Savage Worlds: Three Don’ts

Per Patrick’s request, here are three things that I think a Savage Worlds GM should avoid. (There’s also a good thread on the Savage Worlds Forum: What Every New Savage GM Should Know.)  The key to SW is the mantra Fast! Furious! Fun!  There’s lots and lots of places where you could add more detail and special cases to the rules and it would add something to the game–but the game is built around abstracting that stuff away to concentrate on moving play along.  The biggest meta-rule, and the one that they’ll volunteer right off in the forum, is don’t change the rules until you’ve played it enough to have a good sense of the consequences; the rules are tightly knit.  That doesn’t mean they’re right for your group, but it does mean that small changes might have big or numerous unforeseen effects.

But there’s more to F!F!F! than just don’t tinker until you know what the part does.  Here are three things to get you in the swing of F!F!F!

  1. Don’t Worry About NPCs Being Valid
  2. Don’t Make Monsters Extras Unless They Outnumber the Players
  3. Don’t Look Up Rules While Playing

Don’t Worry About NPCs Being Valid

NPCs and PCs are different.  The rules for character creation don’t apply to NPCs.  In particular, don’t worry about Rank restrictions, advancement limits, or any of that; just write down the stats, a few key skills and Edges and go.  In a similar vein, don’t worry too much about statting up the monsters.  At the level of abstraction of SW the difference between a Dire Wolf and a Giant Weasel is maybe a die type in STR and an Edge.  You don’t need a three-hundred page Monster Manual, you just need some creativity in special abilities (Edges) to give them flavor.  So maybe they’re both statted just like Wolves from the core book, but a Giant Weasel is always treated as Prone for figuring out cover from Missile and Thrown Weapons, and has the Improved Frenzy and First Strike Edges but not Go For The Throat, while a Dire Wolf has Size +1 and its Bite is STR+d8.

Don’t Make Monsters Extras Unless They Outnumber The Players

A single Wild Card can handle two or three Extras (unless the WC just has no combat capability at all).  A party of four or five adventurers will make mincemeat out of an equal or lesser number of Extras, unless those Extras have some really nasty special ability.   They’ll still defeat one or two roughly equal Wild Cards handily, but at least they’ll run the risk of being wounded.  It’s probably not a hard fight unless the Wild Card is significantly tougher than they are, there are roughly an equal number of Wild Cards enemies as party members, or they’re outnumbered 2-3 to one by Extras.  For a more detailed analysis of balancing a party against opponents, check out the thread I pointed to earlier.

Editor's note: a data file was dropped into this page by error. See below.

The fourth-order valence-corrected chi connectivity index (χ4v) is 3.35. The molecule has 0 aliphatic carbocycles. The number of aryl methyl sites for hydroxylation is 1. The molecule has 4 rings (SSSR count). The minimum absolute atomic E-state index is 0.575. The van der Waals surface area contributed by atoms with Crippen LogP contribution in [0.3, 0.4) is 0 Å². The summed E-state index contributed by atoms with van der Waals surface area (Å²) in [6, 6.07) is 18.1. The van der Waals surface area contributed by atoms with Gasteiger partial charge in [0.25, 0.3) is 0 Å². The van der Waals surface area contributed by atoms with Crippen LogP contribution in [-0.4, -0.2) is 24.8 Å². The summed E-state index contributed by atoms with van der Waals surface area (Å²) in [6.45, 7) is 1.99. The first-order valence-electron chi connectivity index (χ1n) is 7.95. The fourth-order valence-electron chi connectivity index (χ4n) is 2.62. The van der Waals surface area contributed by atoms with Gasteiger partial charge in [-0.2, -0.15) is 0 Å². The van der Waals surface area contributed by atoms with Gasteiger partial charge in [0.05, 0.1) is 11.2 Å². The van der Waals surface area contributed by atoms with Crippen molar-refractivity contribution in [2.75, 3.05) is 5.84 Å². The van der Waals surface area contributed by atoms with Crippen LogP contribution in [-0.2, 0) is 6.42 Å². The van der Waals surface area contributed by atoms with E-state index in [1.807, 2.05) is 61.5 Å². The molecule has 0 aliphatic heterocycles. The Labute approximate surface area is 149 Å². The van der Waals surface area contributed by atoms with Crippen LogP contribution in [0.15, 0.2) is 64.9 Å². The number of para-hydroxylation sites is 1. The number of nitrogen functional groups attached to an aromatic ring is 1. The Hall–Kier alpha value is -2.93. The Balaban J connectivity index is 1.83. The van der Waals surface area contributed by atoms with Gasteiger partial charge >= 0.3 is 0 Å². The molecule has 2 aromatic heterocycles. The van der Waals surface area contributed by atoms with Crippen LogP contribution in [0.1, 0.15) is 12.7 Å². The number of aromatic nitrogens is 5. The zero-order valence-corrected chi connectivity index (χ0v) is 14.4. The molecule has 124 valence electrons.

Don’t Look Up Rules While Playing

It just slows things down too much.  Yes, that means the first couple of times you’ll make mistakes…and even longer for things that come up infrequently.  That’s OK, as long as you keep things moving and keep them fun.  Try to make a note of things that you’re unsure about, and look it up after the game.  It can help to run a couple of combats solo, or just you and a friend instead of the whole group, to get the hang of things…and when you’re doing that take as much time to look up the relevant rules as you want, or discuss their interpretation with your friend.  During the game, though, the emphasis should be on fast and furious action, not dotting the i’s and crossing the t’s.  You don’t have to fake knowing what you’re doing, btw; if you don’t know the rule off-hand just say so, and tell the players how you’ll handle it that session.

If later you found you botched something serious, so that e.g. you caused the death of a PC or something of similar dire import–retcon it.

6 thoughts on “Savage Worlds: Three Don’ts

  1. I’m of two minds about the NPCs being valid. I think for a system like HERO it’s an absolute must; I feel free to make the villains cost however much they cost to make it a good battle, but I feel like it would be cheating if I didn’t accurately account for their powers. On the other hand, it certainly makes things easier to GM if you adopt the SW attitude. I suppose for me it comes down to whether I’m looking at the system as defining the rules of the game-world, in which case it’s a problem if the NPCs don’t conform (e.g. if I let a 2nd Level NPC wizard in D&D cast Fireball at the party), or whether I look at it as a rough approximation of what’s possible.

  2. Absolutely, run several combats yourself or maybe with a friend outside the context of the game. My advice about making monsters Wild Cards came from running the same combat with the weasels as Extras and again with them as Wild Cards. SW combat seems simple–and it is in a lot of respects, particularly compared to things like 3e–but I think you need to run it a few times before it clicks. In particular you want a good handle on what kinds of dice to roll when, how the wild die works, and so forth. Until you do, you won’t be able to make the NPCs behave sensibly in terms of taking special actions (like going prone, seeking cover, going for aimed shots or wild attacks).

    Quicky version: Damage rolls are different. Damage is the only time you add the dice together, it’s the only roll against a variable target (Toughness), and it and soak are the only rolls where you care how many raises you get. Don’t divide by 4, because you don’t care about the remainder…just subtract the toughness and compare the result to 0, 4, 8, 12. That can be done mentally in a flash to see if it’s Shaken, 1 Wound, 2 Wounds, 3 Wounds, etc.

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